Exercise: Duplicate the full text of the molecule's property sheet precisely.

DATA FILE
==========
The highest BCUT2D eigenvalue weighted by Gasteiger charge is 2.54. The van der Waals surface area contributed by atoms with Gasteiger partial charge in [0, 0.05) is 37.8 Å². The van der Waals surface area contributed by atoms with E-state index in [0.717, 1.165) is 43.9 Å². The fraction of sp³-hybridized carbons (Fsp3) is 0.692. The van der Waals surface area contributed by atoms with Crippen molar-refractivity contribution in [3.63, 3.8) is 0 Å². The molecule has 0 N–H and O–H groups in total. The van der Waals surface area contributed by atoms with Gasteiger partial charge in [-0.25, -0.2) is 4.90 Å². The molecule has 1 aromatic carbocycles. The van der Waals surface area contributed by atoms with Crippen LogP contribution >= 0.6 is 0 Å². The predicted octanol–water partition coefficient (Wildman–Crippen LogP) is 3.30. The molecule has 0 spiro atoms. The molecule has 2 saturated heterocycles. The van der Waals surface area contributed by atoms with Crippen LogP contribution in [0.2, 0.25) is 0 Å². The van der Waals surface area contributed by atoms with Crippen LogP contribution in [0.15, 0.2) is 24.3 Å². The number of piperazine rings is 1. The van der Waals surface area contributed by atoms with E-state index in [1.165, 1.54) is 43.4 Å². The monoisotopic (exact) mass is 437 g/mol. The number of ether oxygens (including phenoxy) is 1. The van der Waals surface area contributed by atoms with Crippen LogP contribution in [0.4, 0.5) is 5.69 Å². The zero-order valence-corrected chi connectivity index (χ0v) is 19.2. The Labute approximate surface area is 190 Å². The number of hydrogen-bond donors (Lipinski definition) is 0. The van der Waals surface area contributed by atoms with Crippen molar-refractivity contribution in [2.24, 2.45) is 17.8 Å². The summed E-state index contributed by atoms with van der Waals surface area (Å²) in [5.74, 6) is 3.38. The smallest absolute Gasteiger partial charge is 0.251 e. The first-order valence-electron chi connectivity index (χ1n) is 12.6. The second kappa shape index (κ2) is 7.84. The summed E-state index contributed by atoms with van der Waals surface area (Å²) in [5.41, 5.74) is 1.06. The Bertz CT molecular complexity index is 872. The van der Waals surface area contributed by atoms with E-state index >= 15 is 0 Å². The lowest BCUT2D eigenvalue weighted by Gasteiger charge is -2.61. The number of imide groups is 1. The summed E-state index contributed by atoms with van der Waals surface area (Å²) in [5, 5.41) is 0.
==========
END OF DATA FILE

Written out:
The highest BCUT2D eigenvalue weighted by Gasteiger charge is 2.54. The van der Waals surface area contributed by atoms with Gasteiger partial charge in [0, 0.05) is 37.8 Å². The van der Waals surface area contributed by atoms with E-state index in [0.717, 1.165) is 43.9 Å². The fraction of sp³-hybridized carbons (Fsp3) is 0.692. The van der Waals surface area contributed by atoms with Crippen molar-refractivity contribution in [3.63, 3.8) is 0 Å². The molecule has 0 N–H and O–H groups in total. The van der Waals surface area contributed by atoms with Gasteiger partial charge in [-0.25, -0.2) is 4.90 Å². The molecule has 1 aromatic carbocycles. The van der Waals surface area contributed by atoms with Crippen LogP contribution >= 0.6 is 0 Å². The predicted octanol–water partition coefficient (Wildman–Crippen LogP) is 3.30. The molecule has 0 spiro atoms. The molecule has 2 saturated heterocycles. The van der Waals surface area contributed by atoms with Crippen LogP contribution in [0.2, 0.25) is 0 Å². The van der Waals surface area contributed by atoms with Crippen LogP contribution in [0.15, 0.2) is 24.3 Å². The number of piperazine rings is 1. The van der Waals surface area contributed by atoms with E-state index in [1.165, 1.54) is 43.4 Å². The monoisotopic (exact) mass is 437 g/mol. The number of ether oxygens (including phenoxy) is 1. The van der Waals surface area contributed by atoms with Crippen LogP contribution in [0.4, 0.5) is 5.69 Å². The zero-order valence-corrected chi connectivity index (χ0v) is 19.2. The Labute approximate surface area is 190 Å². The number of hydrogen-bond donors (Lipinski definition) is 0. The van der Waals surface area contributed by atoms with Crippen molar-refractivity contribution in [2.24, 2.45) is 17.8 Å². The summed E-state index contributed by atoms with van der Waals surface area (Å²) in [5.74, 6) is 3.38. The smallest absolute Gasteiger partial charge is 0.251 e. The first-order valence-electron chi connectivity index (χ1n) is 12.6. The second kappa shape index (κ2) is 7.84. The summed E-state index contributed by atoms with van der Waals surface area (Å²) in [5.41, 5.74) is 1.06. The Bertz CT molecular complexity index is 872. The van der Waals surface area contributed by atoms with E-state index >= 15 is 0 Å². The lowest BCUT2D eigenvalue weighted by Gasteiger charge is -2.61. The number of imide groups is 1. The summed E-state index contributed by atoms with van der Waals surface area (Å²) in [5, 5.41) is 0.